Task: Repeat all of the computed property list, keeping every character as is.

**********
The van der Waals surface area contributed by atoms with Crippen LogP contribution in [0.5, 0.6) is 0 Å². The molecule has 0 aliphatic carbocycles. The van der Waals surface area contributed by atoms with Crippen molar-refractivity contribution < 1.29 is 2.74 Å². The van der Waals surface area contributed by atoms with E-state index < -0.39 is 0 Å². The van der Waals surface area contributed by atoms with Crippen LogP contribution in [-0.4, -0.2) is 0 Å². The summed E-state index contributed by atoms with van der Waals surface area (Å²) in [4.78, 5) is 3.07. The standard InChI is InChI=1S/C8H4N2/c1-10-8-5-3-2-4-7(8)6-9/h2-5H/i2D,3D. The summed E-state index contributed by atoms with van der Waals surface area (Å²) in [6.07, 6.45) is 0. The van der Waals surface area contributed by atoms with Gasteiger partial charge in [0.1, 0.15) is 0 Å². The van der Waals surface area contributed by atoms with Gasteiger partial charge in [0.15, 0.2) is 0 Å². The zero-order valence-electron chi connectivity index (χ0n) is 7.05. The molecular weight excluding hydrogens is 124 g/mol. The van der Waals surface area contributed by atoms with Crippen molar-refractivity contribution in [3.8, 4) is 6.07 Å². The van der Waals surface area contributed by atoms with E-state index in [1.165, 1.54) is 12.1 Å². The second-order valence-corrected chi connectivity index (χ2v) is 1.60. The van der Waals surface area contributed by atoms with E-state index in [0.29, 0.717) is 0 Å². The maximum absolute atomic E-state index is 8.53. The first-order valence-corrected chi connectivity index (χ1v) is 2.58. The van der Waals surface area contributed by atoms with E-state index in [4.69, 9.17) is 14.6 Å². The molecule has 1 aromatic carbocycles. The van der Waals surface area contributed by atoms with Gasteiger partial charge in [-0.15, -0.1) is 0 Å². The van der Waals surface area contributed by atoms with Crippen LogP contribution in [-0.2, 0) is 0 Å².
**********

The van der Waals surface area contributed by atoms with Crippen LogP contribution in [0.5, 0.6) is 0 Å². The molecule has 0 aliphatic carbocycles. The van der Waals surface area contributed by atoms with Crippen molar-refractivity contribution < 1.29 is 2.74 Å². The van der Waals surface area contributed by atoms with E-state index < -0.39 is 0 Å². The van der Waals surface area contributed by atoms with Crippen LogP contribution in [-0.4, -0.2) is 0 Å². The summed E-state index contributed by atoms with van der Waals surface area (Å²) in [4.78, 5) is 3.07. The standard InChI is InChI=1S/C8H4N2/c1-10-8-5-3-2-4-7(8)6-9/h2-5H/i2D,3D. The summed E-state index contributed by atoms with van der Waals surface area (Å²) in [6.07, 6.45) is 0. The van der Waals surface area contributed by atoms with Gasteiger partial charge in [0.1, 0.15) is 0 Å². The van der Waals surface area contributed by atoms with Gasteiger partial charge in [0.15, 0.2) is 0 Å². The zero-order valence-electron chi connectivity index (χ0n) is 7.05. The molecular weight excluding hydrogens is 124 g/mol. The van der Waals surface area contributed by atoms with Crippen molar-refractivity contribution in [3.8, 4) is 6.07 Å². The van der Waals surface area contributed by atoms with E-state index in [1.165, 1.54) is 12.1 Å². The second-order valence-corrected chi connectivity index (χ2v) is 1.60. The van der Waals surface area contributed by atoms with E-state index in [0.29, 0.717) is 0 Å². The maximum absolute atomic E-state index is 8.53. The first-order valence-corrected chi connectivity index (χ1v) is 2.58. The van der Waals surface area contributed by atoms with E-state index in [4.69, 9.17) is 14.6 Å². The molecule has 1 aromatic carbocycles. The van der Waals surface area contributed by atoms with Gasteiger partial charge in [-0.15, -0.1) is 0 Å². The van der Waals surface area contributed by atoms with Crippen LogP contribution in [-0.2, 0) is 0 Å².